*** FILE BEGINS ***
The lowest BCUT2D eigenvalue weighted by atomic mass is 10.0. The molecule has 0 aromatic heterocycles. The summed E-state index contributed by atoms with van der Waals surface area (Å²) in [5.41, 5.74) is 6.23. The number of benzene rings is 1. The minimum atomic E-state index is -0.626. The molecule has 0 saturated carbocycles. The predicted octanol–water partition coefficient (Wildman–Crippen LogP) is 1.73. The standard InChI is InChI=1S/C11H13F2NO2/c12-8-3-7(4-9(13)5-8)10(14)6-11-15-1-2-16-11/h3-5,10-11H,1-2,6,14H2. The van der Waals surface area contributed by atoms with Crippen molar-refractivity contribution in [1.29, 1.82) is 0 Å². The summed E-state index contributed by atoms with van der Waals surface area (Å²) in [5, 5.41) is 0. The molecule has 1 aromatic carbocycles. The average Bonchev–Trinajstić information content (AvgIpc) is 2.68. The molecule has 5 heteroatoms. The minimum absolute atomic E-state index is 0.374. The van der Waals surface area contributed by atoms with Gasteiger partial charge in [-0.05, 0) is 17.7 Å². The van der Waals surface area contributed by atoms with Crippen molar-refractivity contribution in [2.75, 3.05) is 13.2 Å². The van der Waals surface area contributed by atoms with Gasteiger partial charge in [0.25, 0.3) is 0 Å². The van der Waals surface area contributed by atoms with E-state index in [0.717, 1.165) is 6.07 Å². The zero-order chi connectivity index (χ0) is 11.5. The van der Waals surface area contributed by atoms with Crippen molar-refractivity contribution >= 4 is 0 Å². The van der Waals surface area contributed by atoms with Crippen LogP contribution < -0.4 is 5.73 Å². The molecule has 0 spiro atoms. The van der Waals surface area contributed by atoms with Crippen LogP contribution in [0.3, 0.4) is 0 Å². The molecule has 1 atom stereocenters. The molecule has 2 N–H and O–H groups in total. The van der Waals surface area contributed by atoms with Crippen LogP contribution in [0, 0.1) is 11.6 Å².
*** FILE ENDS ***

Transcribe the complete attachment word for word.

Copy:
The lowest BCUT2D eigenvalue weighted by atomic mass is 10.0. The molecule has 0 aromatic heterocycles. The summed E-state index contributed by atoms with van der Waals surface area (Å²) in [5.41, 5.74) is 6.23. The number of benzene rings is 1. The minimum atomic E-state index is -0.626. The molecule has 0 saturated carbocycles. The predicted octanol–water partition coefficient (Wildman–Crippen LogP) is 1.73. The standard InChI is InChI=1S/C11H13F2NO2/c12-8-3-7(4-9(13)5-8)10(14)6-11-15-1-2-16-11/h3-5,10-11H,1-2,6,14H2. The van der Waals surface area contributed by atoms with Crippen molar-refractivity contribution in [1.29, 1.82) is 0 Å². The summed E-state index contributed by atoms with van der Waals surface area (Å²) in [5, 5.41) is 0. The molecule has 1 aromatic carbocycles. The average Bonchev–Trinajstić information content (AvgIpc) is 2.68. The molecule has 5 heteroatoms. The minimum absolute atomic E-state index is 0.374. The van der Waals surface area contributed by atoms with Gasteiger partial charge in [-0.05, 0) is 17.7 Å². The van der Waals surface area contributed by atoms with Crippen molar-refractivity contribution in [2.75, 3.05) is 13.2 Å². The van der Waals surface area contributed by atoms with Gasteiger partial charge in [0.25, 0.3) is 0 Å². The van der Waals surface area contributed by atoms with E-state index in [0.717, 1.165) is 6.07 Å². The zero-order chi connectivity index (χ0) is 11.5. The van der Waals surface area contributed by atoms with Crippen molar-refractivity contribution >= 4 is 0 Å². The van der Waals surface area contributed by atoms with Crippen LogP contribution < -0.4 is 5.73 Å². The molecule has 0 spiro atoms. The van der Waals surface area contributed by atoms with Crippen LogP contribution in [0.3, 0.4) is 0 Å². The molecule has 1 atom stereocenters. The molecule has 2 N–H and O–H groups in total. The van der Waals surface area contributed by atoms with Crippen LogP contribution in [0, 0.1) is 11.6 Å².